Wednesday, October 26, 2011

Life is tough in Nepal

Street lady in Kathmandu
In addition to the ongoing political strife and the always challenging terrain, Nepal is now facing escalating prices.

Muna Malla, supervisor for the Hope for the Himalaya health program reports that gasoline is now over $5.00 a gallon and basic food costs have increased by nearly 30%.  In spite of the challenges the health workers are still bringing good health ministry to those around them.

Kathmandu is a reminder of centuries of enduring civilization.  The people struggle on in spite of the everyday challenges.

Tuesday, October 25, 2011

Thank you from Malawi

Ireen at training in Malawi
 Ireen, the Sinkhani health worker supervisor in Malawi, sent her quarterly report this week.  She provided records documenting the monitoring of 6552 babies in the last 3 or 4 months.  That's a lot of squirming little bodies being weighed and measured to keep them on the road to health!

Ireen also sent a big thank you for the training session held in Nkhata Bay, Malawi, for 29 Sinkhani in June.  She said, "To us we enjoyed it [the training]very much.  Some of us have never been to the lake so it was their first time to see Lake Malawi, they enjoyed it very much and they thank you very much also with the lessons we have learnt many ways of how we can be good and caring volunteers to people in communities and villages."

She then added,  " We wish as if we can go again."  I'm sure they do!  For many this will be the one and only 'big' trip in their lives.  Transport is expensive and makes leisure travel prohibitive for most villagers.

Saturday, October 22, 2011

Blind for the want of $250

Banza wa Banza, Wasaidizi Supervisor in 90s
We were so happy to see our long-time friend Banza wa Banza when we visited Congo in June.  He was a young man just out of high school when we met him in 1992.  Now he has 7 children (the oldest named Sherri) and a wife who is totally blind from cataracts.  They had cataract surgery scheduled for her several years ago but she is also diabetic and her blood sugar was so high they cancelled the surgery.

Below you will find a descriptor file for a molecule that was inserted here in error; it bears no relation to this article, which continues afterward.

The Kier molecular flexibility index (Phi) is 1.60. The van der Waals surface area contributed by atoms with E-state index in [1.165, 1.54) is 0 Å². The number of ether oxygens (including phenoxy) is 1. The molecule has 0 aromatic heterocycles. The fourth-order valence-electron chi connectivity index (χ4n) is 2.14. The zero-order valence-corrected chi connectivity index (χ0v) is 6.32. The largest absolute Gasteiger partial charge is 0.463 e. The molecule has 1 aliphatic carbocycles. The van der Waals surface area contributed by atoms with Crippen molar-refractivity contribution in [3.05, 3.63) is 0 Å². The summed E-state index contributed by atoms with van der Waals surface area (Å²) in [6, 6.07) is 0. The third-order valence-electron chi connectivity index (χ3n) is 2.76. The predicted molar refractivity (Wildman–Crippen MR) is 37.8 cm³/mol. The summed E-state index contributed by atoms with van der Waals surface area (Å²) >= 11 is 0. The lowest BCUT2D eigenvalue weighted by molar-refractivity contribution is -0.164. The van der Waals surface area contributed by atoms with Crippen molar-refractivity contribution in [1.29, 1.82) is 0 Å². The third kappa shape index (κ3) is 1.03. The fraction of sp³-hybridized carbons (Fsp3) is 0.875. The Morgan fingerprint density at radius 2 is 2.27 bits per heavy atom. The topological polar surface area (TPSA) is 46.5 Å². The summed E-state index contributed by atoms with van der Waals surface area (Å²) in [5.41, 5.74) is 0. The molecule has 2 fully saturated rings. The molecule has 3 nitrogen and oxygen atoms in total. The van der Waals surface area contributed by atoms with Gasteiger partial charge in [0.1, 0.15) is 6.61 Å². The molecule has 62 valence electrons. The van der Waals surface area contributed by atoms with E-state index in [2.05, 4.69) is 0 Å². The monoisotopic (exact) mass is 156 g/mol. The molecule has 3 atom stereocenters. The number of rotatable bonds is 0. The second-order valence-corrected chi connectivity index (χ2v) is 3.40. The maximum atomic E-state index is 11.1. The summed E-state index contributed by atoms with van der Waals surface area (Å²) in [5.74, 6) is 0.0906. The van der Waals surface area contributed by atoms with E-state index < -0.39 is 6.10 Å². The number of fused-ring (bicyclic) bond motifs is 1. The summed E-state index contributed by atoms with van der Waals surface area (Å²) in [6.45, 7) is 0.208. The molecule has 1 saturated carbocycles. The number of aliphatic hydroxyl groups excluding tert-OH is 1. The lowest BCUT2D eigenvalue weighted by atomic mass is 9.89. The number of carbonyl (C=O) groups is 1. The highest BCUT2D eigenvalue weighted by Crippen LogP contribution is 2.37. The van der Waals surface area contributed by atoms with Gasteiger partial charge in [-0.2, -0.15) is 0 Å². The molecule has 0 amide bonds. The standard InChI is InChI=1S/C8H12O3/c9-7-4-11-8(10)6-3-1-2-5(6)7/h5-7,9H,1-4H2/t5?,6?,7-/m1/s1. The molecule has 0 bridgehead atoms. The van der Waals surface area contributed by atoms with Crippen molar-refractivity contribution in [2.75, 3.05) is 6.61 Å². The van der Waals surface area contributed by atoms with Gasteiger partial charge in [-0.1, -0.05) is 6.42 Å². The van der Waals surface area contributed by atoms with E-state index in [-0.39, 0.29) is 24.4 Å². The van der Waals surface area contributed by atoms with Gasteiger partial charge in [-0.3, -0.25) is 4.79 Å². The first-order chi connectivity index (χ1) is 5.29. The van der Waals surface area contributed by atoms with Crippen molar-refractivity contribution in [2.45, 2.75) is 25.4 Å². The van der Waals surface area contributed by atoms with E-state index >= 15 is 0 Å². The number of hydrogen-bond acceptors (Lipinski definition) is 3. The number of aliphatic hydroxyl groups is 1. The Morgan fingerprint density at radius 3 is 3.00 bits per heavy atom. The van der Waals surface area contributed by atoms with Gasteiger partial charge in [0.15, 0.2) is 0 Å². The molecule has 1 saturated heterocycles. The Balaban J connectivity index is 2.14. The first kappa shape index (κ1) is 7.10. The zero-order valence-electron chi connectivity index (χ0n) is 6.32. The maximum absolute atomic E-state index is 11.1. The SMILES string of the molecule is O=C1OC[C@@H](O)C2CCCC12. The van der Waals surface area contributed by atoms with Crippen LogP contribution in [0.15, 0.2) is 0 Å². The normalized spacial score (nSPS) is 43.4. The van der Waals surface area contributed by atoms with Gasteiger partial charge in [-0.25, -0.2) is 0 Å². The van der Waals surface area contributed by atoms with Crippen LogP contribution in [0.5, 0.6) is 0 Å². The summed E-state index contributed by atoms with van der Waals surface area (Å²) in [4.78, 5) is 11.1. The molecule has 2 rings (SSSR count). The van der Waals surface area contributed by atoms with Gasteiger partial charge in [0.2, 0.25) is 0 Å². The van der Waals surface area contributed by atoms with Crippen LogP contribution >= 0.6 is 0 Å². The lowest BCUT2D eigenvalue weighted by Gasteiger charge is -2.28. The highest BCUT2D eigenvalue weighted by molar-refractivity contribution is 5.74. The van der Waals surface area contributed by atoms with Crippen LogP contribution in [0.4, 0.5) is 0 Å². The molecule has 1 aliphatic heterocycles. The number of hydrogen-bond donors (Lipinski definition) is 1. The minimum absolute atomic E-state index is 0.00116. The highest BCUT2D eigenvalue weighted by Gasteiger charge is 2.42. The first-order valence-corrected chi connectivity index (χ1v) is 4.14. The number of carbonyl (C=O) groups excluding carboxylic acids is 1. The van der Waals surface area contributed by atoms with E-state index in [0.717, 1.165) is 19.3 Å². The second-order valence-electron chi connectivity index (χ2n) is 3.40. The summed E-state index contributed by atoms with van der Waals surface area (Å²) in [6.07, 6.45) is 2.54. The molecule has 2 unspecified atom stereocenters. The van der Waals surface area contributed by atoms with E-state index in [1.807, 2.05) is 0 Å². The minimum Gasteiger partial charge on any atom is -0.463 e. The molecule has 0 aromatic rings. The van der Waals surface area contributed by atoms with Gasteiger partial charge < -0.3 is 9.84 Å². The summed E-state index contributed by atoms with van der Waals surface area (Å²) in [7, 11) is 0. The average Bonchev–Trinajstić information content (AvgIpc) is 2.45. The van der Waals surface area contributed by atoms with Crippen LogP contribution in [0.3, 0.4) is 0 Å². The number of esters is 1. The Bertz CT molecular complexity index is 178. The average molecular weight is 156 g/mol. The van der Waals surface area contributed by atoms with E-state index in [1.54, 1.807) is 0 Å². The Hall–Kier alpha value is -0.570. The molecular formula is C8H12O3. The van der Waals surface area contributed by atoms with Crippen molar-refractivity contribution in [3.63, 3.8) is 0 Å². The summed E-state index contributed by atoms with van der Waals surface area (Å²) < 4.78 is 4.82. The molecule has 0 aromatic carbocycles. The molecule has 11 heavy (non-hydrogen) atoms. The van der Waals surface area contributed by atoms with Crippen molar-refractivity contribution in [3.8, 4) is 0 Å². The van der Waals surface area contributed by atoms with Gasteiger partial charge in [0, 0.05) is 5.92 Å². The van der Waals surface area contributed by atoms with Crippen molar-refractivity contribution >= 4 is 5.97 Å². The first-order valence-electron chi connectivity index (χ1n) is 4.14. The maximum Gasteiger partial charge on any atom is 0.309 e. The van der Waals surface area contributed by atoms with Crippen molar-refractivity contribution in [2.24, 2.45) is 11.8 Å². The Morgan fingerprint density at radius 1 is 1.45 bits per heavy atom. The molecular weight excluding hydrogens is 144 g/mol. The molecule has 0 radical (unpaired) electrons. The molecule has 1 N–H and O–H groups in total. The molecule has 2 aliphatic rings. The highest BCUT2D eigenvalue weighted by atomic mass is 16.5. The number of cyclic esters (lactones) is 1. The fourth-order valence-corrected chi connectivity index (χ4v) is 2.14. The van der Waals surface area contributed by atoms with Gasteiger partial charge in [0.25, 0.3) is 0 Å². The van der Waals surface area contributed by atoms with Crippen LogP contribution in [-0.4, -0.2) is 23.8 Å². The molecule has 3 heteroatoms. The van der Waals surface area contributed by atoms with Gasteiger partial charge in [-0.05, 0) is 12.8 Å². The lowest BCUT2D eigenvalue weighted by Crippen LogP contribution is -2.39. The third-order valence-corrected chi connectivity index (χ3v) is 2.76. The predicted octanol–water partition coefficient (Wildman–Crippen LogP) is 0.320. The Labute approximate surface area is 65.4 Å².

Banza runs a small dispensary but his income is so low he sometimes has to choose between feeding his children and paying fees for them to attend school.  With choices like that there is no option  for paying for surgery.  While we were in Lubumbashi we were able to help make arrangements for the needed cataract surgery.  Now we're anxiously waiting to hear of a small little miracle that allows a mother to again see her children.  Blind for years for the want of $250.

Wednesday, October 19, 2011

SIFE Team in Action

SIFE students selling special-label Stone Creek Coffee at Graceland Homecoming.
Students in Free Enterprise (SIFE) sponsored a HealthEd Connect booth at Graceland Homecoming October 14 & 15.  Who could resist an enthusiastic college student selling gourmet Stone Creek Coffee for such a good cause?   Not many it turns out.  Sales were brisk! The students were also successful at selling a number of packets of note cards featuring the work of 15-year-old Eddison, the 'resident artist' in the Kasompe, Zambia school supported by HealthEd Connect in partnership with the local community. Six students traveled to Zambia with Jac and Sherri in 2010 and another six in 2011.  Applications are now being submitted by SIFE students who want to be part of the 2012 team.

Sunday, October 16, 2011

Board Members at Work

Sherri & Michelle making Nshima
Paul Thomson illustrating a point at BOD meeting
Ron Mathews and Kristi Kirkpatrick pondering a proposal
Polly Brown Mehlisch reviewing Capital Campaign